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Campus Kitchen takes bite out of Merrimack Valley hunger

September 24, 2015
The student-run Campus Kitchen at Merrimack held its ribbon cutting ceremony Friday Sept. 18 and is already being called a welcome contributor in the fight to feed Merrimack Valley’s hungry.

The program is using recaptured food that has been prepared but not served from Sparky’s Place in conjunction with other donations to prepare meals for Lazarus House in Lawrence.

“It’s really nice to be able to use what we have to give to people,” said co-founder Lauren McCarthy ’16.

It took more than a year of planning for McCarthy and co-founder Amy Byrne ’16 to put all the parts in place to start the program. “I can’t tell you how excited I am this day has come,” said the Rev. Ray Dlugos, O.S.A.

Campus Kitchen at Merrimack will be a great asset to Merrimack Valley’s underprivileged population, said Ken Campbell, the food coordinator for Lazarus House.

“Actually, it’s very significant because we serve so many people in the course of every day and every week so when we can get support, especially from younger people, students, it motivates us,” Campbell said. “It allows us to schedule meals and food delivery so we don’t have any letdowns.”

Campus Kitchens Project is a national organization empowering student volunteers at colleges and universities across the country to fight hunger and food waste in their communities. Merrimack is the 46th school to join the fight, Matt Schnarr, the expansion and partnerships manager for Campus Kitchen Project’s Washington, D.C. headquarters, said during opening ceremonies.

Campus Kitchens Project formed in 2001with the underlying goal of helping students create programs to raise awareness of the hunger issue.

Nationally, Campus Kitchen Project sites have recovered 4 million pounds of food to serve 2 million people. In the last calendar year over 20,000 student volunteers have performed 75,000 hours of community service and recovered over 900,000 pounds of food while serving almost 200 agencies and 15,000 people, Schnarr said.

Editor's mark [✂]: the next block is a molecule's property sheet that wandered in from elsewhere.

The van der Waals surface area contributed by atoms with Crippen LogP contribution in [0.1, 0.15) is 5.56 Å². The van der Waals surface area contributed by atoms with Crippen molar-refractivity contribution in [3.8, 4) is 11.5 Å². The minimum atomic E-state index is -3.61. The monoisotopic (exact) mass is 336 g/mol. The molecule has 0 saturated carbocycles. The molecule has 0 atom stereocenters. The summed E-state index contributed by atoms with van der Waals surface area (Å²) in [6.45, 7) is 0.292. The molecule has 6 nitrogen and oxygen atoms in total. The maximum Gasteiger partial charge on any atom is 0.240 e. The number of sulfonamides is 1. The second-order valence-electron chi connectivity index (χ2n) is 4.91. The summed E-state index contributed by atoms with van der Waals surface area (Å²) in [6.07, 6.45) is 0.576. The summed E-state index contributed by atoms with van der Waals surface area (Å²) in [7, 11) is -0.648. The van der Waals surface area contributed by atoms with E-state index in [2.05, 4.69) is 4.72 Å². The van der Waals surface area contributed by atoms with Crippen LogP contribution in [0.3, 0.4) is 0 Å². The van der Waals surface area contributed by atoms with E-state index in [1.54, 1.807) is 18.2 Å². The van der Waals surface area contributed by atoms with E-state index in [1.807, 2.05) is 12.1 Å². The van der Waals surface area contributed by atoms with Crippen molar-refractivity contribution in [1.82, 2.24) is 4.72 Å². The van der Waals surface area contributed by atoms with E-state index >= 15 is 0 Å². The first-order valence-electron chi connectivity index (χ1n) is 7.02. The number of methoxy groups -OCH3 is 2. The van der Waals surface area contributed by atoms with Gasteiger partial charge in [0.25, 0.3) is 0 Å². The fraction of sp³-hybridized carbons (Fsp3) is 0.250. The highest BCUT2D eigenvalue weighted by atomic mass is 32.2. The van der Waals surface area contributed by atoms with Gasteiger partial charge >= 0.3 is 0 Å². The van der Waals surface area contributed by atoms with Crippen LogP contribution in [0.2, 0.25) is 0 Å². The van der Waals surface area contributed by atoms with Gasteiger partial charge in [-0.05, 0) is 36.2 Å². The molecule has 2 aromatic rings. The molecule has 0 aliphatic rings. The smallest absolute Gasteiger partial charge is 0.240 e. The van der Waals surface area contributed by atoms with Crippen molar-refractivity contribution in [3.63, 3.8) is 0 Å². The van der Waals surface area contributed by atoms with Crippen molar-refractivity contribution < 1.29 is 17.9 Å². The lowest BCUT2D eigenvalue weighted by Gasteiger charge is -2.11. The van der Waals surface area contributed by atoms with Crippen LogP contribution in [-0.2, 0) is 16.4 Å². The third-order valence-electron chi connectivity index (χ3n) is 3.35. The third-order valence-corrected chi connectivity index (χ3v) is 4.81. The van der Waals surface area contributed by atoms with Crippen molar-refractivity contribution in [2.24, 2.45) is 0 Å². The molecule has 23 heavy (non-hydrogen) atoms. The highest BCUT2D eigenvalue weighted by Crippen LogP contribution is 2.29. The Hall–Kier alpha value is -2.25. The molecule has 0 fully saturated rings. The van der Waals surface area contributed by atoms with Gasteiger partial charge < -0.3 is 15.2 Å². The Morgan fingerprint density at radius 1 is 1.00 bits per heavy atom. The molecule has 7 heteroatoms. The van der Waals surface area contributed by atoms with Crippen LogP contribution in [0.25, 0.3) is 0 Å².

Raising awareness to the issue of hunger in the Merrimack Valley is a key part of Campus Kitchen contribution to Lazarus House, Campbell said.

The seed of the Merrimack idea came from a meeting of the National Conference for College Women Student Leaders that McCarthy attended in the summer of 2014. During the conference she and other attendees were urged to think of ways to help America. McCarthy came up with the Campus Kitchen idea and teamed with Byrne for planning. They raised seed money for the Campus Kitchen at Merrimack through a grant from Sodexo Foundation which is a sponsor for the national project.

Sparky’s Place agreed to donate unused foods and let the students use kitchen facilities to prepare the meals. Whole Foods of Andover and the Community Supported Agriculture program at Farmer Dave’s in Dracut also agreed to donate food.

The first meal preparation with beef, rice and vegetables started after the ribbon cutting Friday.

Normally, the meals will be prepared on Sundays.

Casey Ouillette ’18, donned a hairnet Friday to help prepare meals. She was one of the first volunteers in the planning process. “It’s was so long ago, I’m excited to see it finally happening,” Ouillette said.

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  • Merrimack College is the 46th school to join the fight against hunger through the Campus Kitchens Project.
    Merrimack College is the 46th school to join the fight against hunger through the Campus Kitchens Project.

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